Considering a camera upgrade for your travel photography? Here’s my thought process and shopping list for upgrading from a Nikon DSLR to a Sony a7RII full-frame mirrorless camera, possibly the best travel camera out there! I can’t recommend it enough.
In case y’all haven’t noticed from my Instagram and our recent posts, I recently kicked up our camera game a notch. I said goodbye to my dear Nikon, and hello to a Sony a7RII, my new full-frame mirrorless camera. *Foam*
To be clear, this was not a spur of the moment purchase. It took me months to decide which camera I wanted, and even longer to convince myself I was comfortable spending that much money on anything but travel (a side-effect of budget backpacking).*
It’s a step up that many amateur photographers are interested in taking, so I figured I’d explain my logic and shopping list, in case any of you readers/photographers are interested in taking the next step yourselves.
* In case you’re wondering how I could afford to drop fat stacks on a new camera, the short story is: I received a generous donation from a dear family friend. My thanks to BJF. Now stop being nosy.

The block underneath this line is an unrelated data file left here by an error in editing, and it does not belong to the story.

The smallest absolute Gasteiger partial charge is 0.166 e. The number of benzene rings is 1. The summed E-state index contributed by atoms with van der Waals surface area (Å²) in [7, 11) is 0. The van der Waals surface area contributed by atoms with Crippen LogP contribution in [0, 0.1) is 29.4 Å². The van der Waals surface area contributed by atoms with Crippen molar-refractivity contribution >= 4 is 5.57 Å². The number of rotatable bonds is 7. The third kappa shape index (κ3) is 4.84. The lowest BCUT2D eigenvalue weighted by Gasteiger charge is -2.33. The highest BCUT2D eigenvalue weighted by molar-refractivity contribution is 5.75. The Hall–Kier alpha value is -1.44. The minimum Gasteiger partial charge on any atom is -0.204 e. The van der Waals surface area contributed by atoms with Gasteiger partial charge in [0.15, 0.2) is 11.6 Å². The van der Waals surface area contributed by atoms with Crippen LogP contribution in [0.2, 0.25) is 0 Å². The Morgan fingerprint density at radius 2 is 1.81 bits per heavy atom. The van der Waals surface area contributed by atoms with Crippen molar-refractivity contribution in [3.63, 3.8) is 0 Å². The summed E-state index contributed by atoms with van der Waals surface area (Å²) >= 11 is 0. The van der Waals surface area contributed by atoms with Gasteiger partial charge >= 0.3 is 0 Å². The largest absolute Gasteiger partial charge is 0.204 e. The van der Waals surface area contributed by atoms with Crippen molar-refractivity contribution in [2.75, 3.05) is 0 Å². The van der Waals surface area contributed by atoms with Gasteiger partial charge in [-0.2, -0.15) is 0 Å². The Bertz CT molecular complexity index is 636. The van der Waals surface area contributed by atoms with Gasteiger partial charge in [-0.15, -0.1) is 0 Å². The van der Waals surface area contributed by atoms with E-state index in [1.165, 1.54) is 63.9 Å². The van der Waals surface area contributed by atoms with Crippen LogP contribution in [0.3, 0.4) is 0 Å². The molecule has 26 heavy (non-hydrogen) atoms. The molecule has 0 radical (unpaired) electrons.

How I went about upgrading from a Nikon DSLR to a Sony a7RII mirrorless full-frame camera
Why did I need to upgrade from my Nikon?
Previously, I was shooting with a Nikon D7100 DSLR, my trusty steed. It did everything I needed (at the time), produced decent quality photos, and could take a serious beating without complaint. It survived everything from the dust of Burning Man to thunderstorms in Pakistan to the inescapable colors of Holi in India.
But I wanted more. I traded in the Nikon D7100 for the Sony a7RII for several reasons:
- Better low-light performance. I was missing out on low-light and night shots because the Nikon D7100 simply didn’t produce good enough photos past ISO 800. Carrying a tripod didn’t always solve the problem.
- Better photo quality. The difference in quality might seem negligible to some, but I notice a world of difference between the Nikon D7100 and Sony a7RII shots. (And it’s soooo satisfying…)
- Larger photos. Because the A7RII is a full-frame camera, that means a bigger sensor, which means bigger, higher quality photo files.
- Mirrorless is amazing. Mirrorless cameras have come incredibly far since their advent several years ago. I gush about them plenty when giving advice to beginner travel photographers, but TL;DR they’re light and small and awesome. The Sony a7RII is top of the line for mirrorless cameras, and a competitive option for full-frame cameras in general. Win-win.
But why is all this necessary?